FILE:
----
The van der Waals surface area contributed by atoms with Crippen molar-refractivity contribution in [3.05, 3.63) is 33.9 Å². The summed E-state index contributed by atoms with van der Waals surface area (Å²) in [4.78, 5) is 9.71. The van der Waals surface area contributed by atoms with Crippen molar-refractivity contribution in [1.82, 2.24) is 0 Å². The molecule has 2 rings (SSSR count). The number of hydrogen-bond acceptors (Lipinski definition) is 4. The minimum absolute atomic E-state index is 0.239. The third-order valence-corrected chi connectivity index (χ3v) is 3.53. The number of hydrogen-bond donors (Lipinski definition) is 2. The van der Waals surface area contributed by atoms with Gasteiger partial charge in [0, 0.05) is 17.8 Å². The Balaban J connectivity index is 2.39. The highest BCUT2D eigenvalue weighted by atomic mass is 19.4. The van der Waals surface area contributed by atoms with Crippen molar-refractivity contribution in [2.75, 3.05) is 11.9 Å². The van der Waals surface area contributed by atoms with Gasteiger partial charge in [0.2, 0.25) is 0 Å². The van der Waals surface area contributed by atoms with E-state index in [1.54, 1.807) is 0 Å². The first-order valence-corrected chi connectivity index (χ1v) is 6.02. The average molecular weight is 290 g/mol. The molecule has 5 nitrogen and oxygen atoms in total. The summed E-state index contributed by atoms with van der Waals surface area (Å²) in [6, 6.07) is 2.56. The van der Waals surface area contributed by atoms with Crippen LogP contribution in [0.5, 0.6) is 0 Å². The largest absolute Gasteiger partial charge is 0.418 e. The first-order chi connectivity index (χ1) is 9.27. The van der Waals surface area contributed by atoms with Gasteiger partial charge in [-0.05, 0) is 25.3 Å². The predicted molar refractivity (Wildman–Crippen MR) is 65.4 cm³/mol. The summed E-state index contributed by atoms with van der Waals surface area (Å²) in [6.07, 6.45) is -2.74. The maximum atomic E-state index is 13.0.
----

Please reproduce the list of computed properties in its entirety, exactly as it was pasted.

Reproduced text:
The van der Waals surface area contributed by atoms with Crippen molar-refractivity contribution in [3.05, 3.63) is 33.9 Å². The summed E-state index contributed by atoms with van der Waals surface area (Å²) in [4.78, 5) is 9.71. The van der Waals surface area contributed by atoms with Crippen molar-refractivity contribution in [1.82, 2.24) is 0 Å². The molecule has 2 rings (SSSR count). The number of hydrogen-bond acceptors (Lipinski definition) is 4. The minimum absolute atomic E-state index is 0.239. The third-order valence-corrected chi connectivity index (χ3v) is 3.53. The number of hydrogen-bond donors (Lipinski definition) is 2. The van der Waals surface area contributed by atoms with Gasteiger partial charge in [0, 0.05) is 17.8 Å². The Balaban J connectivity index is 2.39. The highest BCUT2D eigenvalue weighted by atomic mass is 19.4. The van der Waals surface area contributed by atoms with Crippen molar-refractivity contribution in [2.75, 3.05) is 11.9 Å². The van der Waals surface area contributed by atoms with Gasteiger partial charge in [0.2, 0.25) is 0 Å². The van der Waals surface area contributed by atoms with E-state index in [1.54, 1.807) is 0 Å². The first-order valence-corrected chi connectivity index (χ1v) is 6.02. The average molecular weight is 290 g/mol. The molecule has 5 nitrogen and oxygen atoms in total. The summed E-state index contributed by atoms with van der Waals surface area (Å²) in [6, 6.07) is 2.56. The van der Waals surface area contributed by atoms with Crippen LogP contribution in [0.5, 0.6) is 0 Å². The largest absolute Gasteiger partial charge is 0.418 e. The first-order chi connectivity index (χ1) is 9.27. The van der Waals surface area contributed by atoms with Gasteiger partial charge in [-0.05, 0) is 25.3 Å². The predicted molar refractivity (Wildman–Crippen MR) is 65.4 cm³/mol. The summed E-state index contributed by atoms with van der Waals surface area (Å²) in [6.07, 6.45) is -2.74. The maximum atomic E-state index is 13.0.